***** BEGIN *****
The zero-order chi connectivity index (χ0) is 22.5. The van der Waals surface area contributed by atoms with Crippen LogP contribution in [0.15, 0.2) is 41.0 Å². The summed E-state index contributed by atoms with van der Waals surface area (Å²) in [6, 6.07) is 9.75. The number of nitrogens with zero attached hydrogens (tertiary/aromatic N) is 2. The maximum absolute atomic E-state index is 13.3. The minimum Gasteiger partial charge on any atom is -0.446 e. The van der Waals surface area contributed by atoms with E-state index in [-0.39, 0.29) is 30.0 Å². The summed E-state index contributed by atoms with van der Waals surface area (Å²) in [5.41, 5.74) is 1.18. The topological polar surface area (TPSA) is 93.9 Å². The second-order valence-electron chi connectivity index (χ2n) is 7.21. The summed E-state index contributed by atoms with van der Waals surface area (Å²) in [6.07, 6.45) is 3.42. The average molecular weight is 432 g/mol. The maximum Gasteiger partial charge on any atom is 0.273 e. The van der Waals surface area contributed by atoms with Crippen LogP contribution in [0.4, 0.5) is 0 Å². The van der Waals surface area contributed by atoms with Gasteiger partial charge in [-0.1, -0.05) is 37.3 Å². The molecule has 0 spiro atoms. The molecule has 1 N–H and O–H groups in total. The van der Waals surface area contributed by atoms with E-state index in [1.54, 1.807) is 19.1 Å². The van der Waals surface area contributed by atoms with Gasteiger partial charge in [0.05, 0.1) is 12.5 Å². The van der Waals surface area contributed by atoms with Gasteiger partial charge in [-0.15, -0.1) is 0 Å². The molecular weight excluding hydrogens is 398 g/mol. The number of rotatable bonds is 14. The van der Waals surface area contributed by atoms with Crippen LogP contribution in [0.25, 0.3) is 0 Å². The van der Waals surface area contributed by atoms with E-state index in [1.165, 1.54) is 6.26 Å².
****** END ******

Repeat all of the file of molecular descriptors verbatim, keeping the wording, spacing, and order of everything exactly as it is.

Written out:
The zero-order chi connectivity index (χ0) is 22.5. The van der Waals surface area contributed by atoms with Crippen LogP contribution in [0.15, 0.2) is 41.0 Å². The summed E-state index contributed by atoms with van der Waals surface area (Å²) in [6, 6.07) is 9.75. The number of nitrogens with zero attached hydrogens (tertiary/aromatic N) is 2. The maximum absolute atomic E-state index is 13.3. The minimum Gasteiger partial charge on any atom is -0.446 e. The van der Waals surface area contributed by atoms with E-state index in [-0.39, 0.29) is 30.0 Å². The summed E-state index contributed by atoms with van der Waals surface area (Å²) in [5.41, 5.74) is 1.18. The topological polar surface area (TPSA) is 93.9 Å². The second-order valence-electron chi connectivity index (χ2n) is 7.21. The summed E-state index contributed by atoms with van der Waals surface area (Å²) in [6.07, 6.45) is 3.42. The average molecular weight is 432 g/mol. The maximum Gasteiger partial charge on any atom is 0.273 e. The van der Waals surface area contributed by atoms with Crippen LogP contribution in [0.4, 0.5) is 0 Å². The van der Waals surface area contributed by atoms with Gasteiger partial charge in [-0.1, -0.05) is 37.3 Å². The molecule has 0 spiro atoms. The molecule has 1 N–H and O–H groups in total. The van der Waals surface area contributed by atoms with E-state index in [1.54, 1.807) is 19.1 Å². The van der Waals surface area contributed by atoms with Gasteiger partial charge in [0.05, 0.1) is 12.5 Å². The van der Waals surface area contributed by atoms with Gasteiger partial charge in [-0.15, -0.1) is 0 Å². The molecular weight excluding hydrogens is 398 g/mol. The number of rotatable bonds is 14. The van der Waals surface area contributed by atoms with Crippen LogP contribution in [0.25, 0.3) is 0 Å². The van der Waals surface area contributed by atoms with E-state index in [1.165, 1.54) is 6.26 Å².